Animal Science class overcomes the hawk


Chad Schmidt

After a hawk attack, the animal science classes rebuilt the school chicken coop.

Chad Schmidt, Staff Reporter

The chicken may not have come before the egg, but clearly came before the hawk.

Agriculture Education teachers Justine Ellis and Michael Johnson, along with many of their students, rebuilt the chicken coop over the summer after a hawk broke into it and removed the chickens systematically from the coop.

“Headless chickens around campus are not something students should be seeing,” Ellis said.

The hawk crashed into the old coop, breaking the wire fencing on top, allowing it to remove the chickens from the coop.

Chickens are some of the few animals legally allowed on campus for school purposes.

“Liability makes it difficult to house animals on campus,” Ellis said.

The chicken coop was rebuilt out of some of the materials from the old coop and new materials purchased using a grant from the PTSA.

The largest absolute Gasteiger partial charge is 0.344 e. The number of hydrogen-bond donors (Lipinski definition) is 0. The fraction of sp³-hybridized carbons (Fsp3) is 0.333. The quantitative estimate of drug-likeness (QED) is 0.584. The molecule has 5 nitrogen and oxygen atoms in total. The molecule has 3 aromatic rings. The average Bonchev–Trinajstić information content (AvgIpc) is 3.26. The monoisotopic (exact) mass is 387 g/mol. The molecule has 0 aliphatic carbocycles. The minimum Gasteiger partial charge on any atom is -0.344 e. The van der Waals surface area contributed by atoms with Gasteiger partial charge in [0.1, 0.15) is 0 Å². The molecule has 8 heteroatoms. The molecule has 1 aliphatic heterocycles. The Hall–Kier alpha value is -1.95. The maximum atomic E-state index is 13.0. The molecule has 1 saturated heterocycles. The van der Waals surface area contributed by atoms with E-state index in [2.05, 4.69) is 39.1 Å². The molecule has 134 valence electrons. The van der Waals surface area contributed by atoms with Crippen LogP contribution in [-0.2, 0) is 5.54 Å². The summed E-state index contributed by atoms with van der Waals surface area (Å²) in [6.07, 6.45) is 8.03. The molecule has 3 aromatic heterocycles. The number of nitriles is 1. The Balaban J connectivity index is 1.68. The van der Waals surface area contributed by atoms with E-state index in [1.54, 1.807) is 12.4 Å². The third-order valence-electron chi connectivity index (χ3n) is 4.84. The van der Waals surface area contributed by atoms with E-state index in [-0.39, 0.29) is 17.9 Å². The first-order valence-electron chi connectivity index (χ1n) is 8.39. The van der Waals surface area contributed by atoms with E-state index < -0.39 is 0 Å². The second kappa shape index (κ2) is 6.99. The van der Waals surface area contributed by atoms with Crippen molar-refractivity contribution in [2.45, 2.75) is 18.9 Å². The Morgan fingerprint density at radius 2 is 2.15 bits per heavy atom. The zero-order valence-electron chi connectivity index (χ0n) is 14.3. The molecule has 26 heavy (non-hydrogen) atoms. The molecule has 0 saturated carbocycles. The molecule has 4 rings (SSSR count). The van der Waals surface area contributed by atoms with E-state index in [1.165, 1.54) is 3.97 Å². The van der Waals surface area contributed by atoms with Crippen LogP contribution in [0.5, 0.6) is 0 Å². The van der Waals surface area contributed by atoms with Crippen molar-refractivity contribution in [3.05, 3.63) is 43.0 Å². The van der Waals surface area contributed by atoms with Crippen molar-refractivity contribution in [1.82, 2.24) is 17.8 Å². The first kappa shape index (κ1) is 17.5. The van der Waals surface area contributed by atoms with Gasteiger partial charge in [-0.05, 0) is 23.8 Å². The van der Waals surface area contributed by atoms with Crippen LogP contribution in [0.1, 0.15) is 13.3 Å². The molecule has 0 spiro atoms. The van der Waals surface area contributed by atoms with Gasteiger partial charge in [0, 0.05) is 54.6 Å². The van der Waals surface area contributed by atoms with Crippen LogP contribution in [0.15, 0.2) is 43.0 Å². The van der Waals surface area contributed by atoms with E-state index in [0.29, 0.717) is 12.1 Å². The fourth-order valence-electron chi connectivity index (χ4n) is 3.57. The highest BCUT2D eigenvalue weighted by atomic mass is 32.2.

Johnson hopes the new coop offers better protection.

“I can’t say for sure that it is hawk-proof, but we’d like to think it has a better chance of standing up to another hawk,” Johnson said.

The chickens are a part of a student’s project for the Animal Science class, and Ellis said the coop provides students with a “hands on” experience.

The first level class has a unit on poultry which trains students to care for and meet the needs of the chickens.

“Most students that we teach have never handled a chicken before,” Ellis said.

In addition, the FFA chapter has a Poultry Judging Team as a part of its competition.

“Using live birds to help the students practice selection and anatomy gives them a competitive advantage during the competition,” Ellis said.

One student in particular contributed to the resurgence of our chicken population.

“Claire Stewart received the first batch of eggs, incubated them herself, and they are the chickens in the coop today. She handles the caretaking of the chickens most days, with little added help from me on the weekends and when she needs it,” Johnson said.

Stewart liked best the chance to, “be there and see them hatch, as well as watch them grow up.”

Like her teachers, Stewart sees a competitive advantage to housing the birds.

Stewart said, “I wanted to grow our FFA and to allow other FFA members the opportunity of working with chickens in real life.”